Global Catalogue of Good Practices

To support in-country activities, WRG has been developing an open source, global, public-private knowledge base of good practices on water transformation with the help of the Stockholm International Water Institute. In its final form, the catalogue will include for each lever of the cost curve international and local best-practice examples, concrete solutions and their providers (also commercial), expertise, advice, new ideas and innovations in water management across all key sectors and technologies. This knowledge base has been requested by governments and fits into the overall WRG value proposition of increasing the access of governments and businesses to local and international good practices. WRG’s Good Practices Catalogue.pdf

Third Word Centre for water management Mexico

Third Word Centre for water managementEfficient water management requires new knowledge and implementable solutions, as well as synthesis of current experiences from different parts of the world. The primary objective of the Centre is generation of new knowledge, synthesis and application of existing knowledge, and dissemination of these information.

Publications available in English

Conference reports:

Summaries and analyses of major Conferences, Meetings, Dialogues, Symposias, and other events from different parts of the world, which the Centre sponsored or specially was invited to participate.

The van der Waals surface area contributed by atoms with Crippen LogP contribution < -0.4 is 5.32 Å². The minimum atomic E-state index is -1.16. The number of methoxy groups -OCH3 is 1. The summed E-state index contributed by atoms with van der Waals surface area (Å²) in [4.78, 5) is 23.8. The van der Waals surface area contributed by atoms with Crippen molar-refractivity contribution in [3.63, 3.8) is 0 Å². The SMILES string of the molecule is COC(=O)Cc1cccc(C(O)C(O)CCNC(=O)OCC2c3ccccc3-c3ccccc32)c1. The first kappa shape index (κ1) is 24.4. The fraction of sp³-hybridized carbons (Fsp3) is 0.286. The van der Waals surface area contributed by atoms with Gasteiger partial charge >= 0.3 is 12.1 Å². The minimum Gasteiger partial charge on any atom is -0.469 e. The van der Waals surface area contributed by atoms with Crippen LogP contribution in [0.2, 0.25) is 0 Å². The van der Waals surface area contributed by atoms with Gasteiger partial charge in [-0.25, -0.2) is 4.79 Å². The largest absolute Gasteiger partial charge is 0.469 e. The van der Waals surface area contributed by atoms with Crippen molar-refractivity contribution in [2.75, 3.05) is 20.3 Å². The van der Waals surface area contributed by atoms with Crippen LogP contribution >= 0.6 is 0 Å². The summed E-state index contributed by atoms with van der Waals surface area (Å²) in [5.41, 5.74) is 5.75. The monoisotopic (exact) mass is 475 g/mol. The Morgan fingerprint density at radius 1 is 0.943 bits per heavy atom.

Tackling Water Infrastructure Challenges in Asia, Davos-style
Singapore, 1st July, 2012

This Planet Can Support Nine Billion People
Interview with The European, January 7, 2013 »

The Singapore Water Story: Sustainable Development in an Urban City State, Routledge, 2013
Routledge information of the book »

FREE ARTICLES International Journal of Water Resources Development »
View a list of the latest free articles available from International Journal of Water Resources Development

Third Word Centre Mexico website

The World Economic Forum

The World Economic ForumThe World Economic Forum is an independent international organization committed to improving the state of the world by engaging business, political, academic and other leaders of society to shape global, regional and industry agendas.
Water

Water security (whether it be the challenge of too little water over long periods of time, or too much water all at once) is one of the most tangible and fastest-growing social, political and economic challenges faced today. It is also a fast-unfolding environmental crisis. In every sector, the demand for water is expected to increase and analysis suggests that the world will face a 40% global shortfall between forecast demand and available supply by 2030.This outlook bears potential for crisis and conflict since water lies at the heart of everything that is important for human life: food, sanitation, energy, production of goods, transport and the biosphere as such; water ensures not only mere survival of humans, but also social well-being and economic growth. In addition, water is a renewable yet not inexhaustible resource – it cannot withstand constant over-extraction and being depleted faster than being renewed. What is more, water cannot be substituted.